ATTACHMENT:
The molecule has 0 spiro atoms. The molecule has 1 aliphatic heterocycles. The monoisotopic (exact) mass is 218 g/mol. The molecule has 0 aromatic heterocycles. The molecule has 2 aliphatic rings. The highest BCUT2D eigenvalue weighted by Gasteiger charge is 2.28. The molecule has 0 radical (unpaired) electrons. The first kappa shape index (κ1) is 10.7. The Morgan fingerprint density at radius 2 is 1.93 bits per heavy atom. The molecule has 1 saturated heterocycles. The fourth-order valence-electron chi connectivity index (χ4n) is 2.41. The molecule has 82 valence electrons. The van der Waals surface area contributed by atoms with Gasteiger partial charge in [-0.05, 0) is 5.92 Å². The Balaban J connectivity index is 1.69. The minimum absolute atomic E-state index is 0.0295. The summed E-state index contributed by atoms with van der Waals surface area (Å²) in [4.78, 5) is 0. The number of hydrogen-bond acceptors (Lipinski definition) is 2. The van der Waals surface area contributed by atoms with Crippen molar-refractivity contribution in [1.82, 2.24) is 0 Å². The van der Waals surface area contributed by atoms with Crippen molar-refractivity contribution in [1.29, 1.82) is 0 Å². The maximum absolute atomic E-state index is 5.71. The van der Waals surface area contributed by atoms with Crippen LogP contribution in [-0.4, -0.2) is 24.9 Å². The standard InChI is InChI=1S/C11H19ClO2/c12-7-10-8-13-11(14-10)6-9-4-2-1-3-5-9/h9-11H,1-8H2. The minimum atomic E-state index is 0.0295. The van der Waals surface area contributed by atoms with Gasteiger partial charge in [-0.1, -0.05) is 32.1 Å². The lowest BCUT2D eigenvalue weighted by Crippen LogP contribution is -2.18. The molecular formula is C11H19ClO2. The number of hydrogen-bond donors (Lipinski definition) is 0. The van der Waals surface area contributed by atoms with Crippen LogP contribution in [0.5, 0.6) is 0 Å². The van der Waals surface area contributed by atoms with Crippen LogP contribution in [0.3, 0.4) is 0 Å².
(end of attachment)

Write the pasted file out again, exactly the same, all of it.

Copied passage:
The molecule has 0 spiro atoms. The molecule has 1 aliphatic heterocycles. The monoisotopic (exact) mass is 218 g/mol. The molecule has 0 aromatic heterocycles. The molecule has 2 aliphatic rings. The highest BCUT2D eigenvalue weighted by Gasteiger charge is 2.28. The molecule has 0 radical (unpaired) electrons. The first kappa shape index (κ1) is 10.7. The Morgan fingerprint density at radius 2 is 1.93 bits per heavy atom. The molecule has 1 saturated heterocycles. The fourth-order valence-electron chi connectivity index (χ4n) is 2.41. The molecule has 82 valence electrons. The van der Waals surface area contributed by atoms with Gasteiger partial charge in [-0.05, 0) is 5.92 Å². The Balaban J connectivity index is 1.69. The minimum absolute atomic E-state index is 0.0295. The summed E-state index contributed by atoms with van der Waals surface area (Å²) in [4.78, 5) is 0. The number of hydrogen-bond acceptors (Lipinski definition) is 2. The van der Waals surface area contributed by atoms with Crippen molar-refractivity contribution in [1.82, 2.24) is 0 Å². The van der Waals surface area contributed by atoms with Crippen molar-refractivity contribution in [1.29, 1.82) is 0 Å². The maximum absolute atomic E-state index is 5.71. The van der Waals surface area contributed by atoms with Crippen LogP contribution in [-0.4, -0.2) is 24.9 Å². The standard InChI is InChI=1S/C11H19ClO2/c12-7-10-8-13-11(14-10)6-9-4-2-1-3-5-9/h9-11H,1-8H2. The minimum atomic E-state index is 0.0295. The van der Waals surface area contributed by atoms with Gasteiger partial charge in [-0.1, -0.05) is 32.1 Å². The lowest BCUT2D eigenvalue weighted by Crippen LogP contribution is -2.18. The molecular formula is C11H19ClO2. The number of hydrogen-bond donors (Lipinski definition) is 0. The van der Waals surface area contributed by atoms with Crippen LogP contribution in [0.5, 0.6) is 0 Å². The van der Waals surface area contributed by atoms with Crippen LogP contribution in [0.3, 0.4) is 0 Å².